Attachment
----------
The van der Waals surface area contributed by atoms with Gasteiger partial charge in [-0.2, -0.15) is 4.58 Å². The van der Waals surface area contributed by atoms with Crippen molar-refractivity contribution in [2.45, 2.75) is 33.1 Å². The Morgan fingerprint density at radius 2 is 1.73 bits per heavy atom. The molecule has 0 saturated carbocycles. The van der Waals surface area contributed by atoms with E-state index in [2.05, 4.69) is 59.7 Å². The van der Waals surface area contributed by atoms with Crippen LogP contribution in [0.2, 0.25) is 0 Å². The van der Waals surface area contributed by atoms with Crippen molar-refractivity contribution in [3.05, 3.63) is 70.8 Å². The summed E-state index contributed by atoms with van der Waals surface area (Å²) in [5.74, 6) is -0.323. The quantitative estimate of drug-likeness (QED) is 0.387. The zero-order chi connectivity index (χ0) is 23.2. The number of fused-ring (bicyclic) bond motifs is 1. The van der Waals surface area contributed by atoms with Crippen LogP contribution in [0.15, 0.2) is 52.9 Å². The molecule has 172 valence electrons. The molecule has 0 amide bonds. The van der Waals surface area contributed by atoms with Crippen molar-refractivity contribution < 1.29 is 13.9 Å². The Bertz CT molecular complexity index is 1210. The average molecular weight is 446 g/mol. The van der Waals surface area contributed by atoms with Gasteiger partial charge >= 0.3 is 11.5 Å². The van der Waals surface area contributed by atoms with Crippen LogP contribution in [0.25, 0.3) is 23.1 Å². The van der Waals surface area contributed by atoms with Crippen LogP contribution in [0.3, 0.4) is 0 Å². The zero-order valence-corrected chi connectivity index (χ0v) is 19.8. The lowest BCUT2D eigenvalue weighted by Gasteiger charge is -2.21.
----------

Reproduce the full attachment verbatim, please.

The van der Waals surface area contributed by atoms with Gasteiger partial charge in [-0.2, -0.15) is 4.58 Å². The van der Waals surface area contributed by atoms with Crippen molar-refractivity contribution in [2.45, 2.75) is 33.1 Å². The Morgan fingerprint density at radius 2 is 1.73 bits per heavy atom. The molecule has 0 saturated carbocycles. The van der Waals surface area contributed by atoms with E-state index in [2.05, 4.69) is 59.7 Å². The van der Waals surface area contributed by atoms with Crippen LogP contribution in [0.2, 0.25) is 0 Å². The van der Waals surface area contributed by atoms with Crippen molar-refractivity contribution in [3.05, 3.63) is 70.8 Å². The summed E-state index contributed by atoms with van der Waals surface area (Å²) in [5.74, 6) is -0.323. The quantitative estimate of drug-likeness (QED) is 0.387. The zero-order chi connectivity index (χ0) is 23.2. The number of fused-ring (bicyclic) bond motifs is 1. The van der Waals surface area contributed by atoms with Crippen LogP contribution in [0.15, 0.2) is 52.9 Å². The molecule has 172 valence electrons. The molecule has 0 amide bonds. The van der Waals surface area contributed by atoms with Crippen molar-refractivity contribution < 1.29 is 13.9 Å². The Bertz CT molecular complexity index is 1210. The average molecular weight is 446 g/mol. The van der Waals surface area contributed by atoms with Gasteiger partial charge >= 0.3 is 11.5 Å². The van der Waals surface area contributed by atoms with Crippen LogP contribution in [0.25, 0.3) is 23.1 Å². The van der Waals surface area contributed by atoms with Crippen LogP contribution in [0.3, 0.4) is 0 Å². The zero-order valence-corrected chi connectivity index (χ0v) is 19.8. The lowest BCUT2D eigenvalue weighted by Gasteiger charge is -2.21.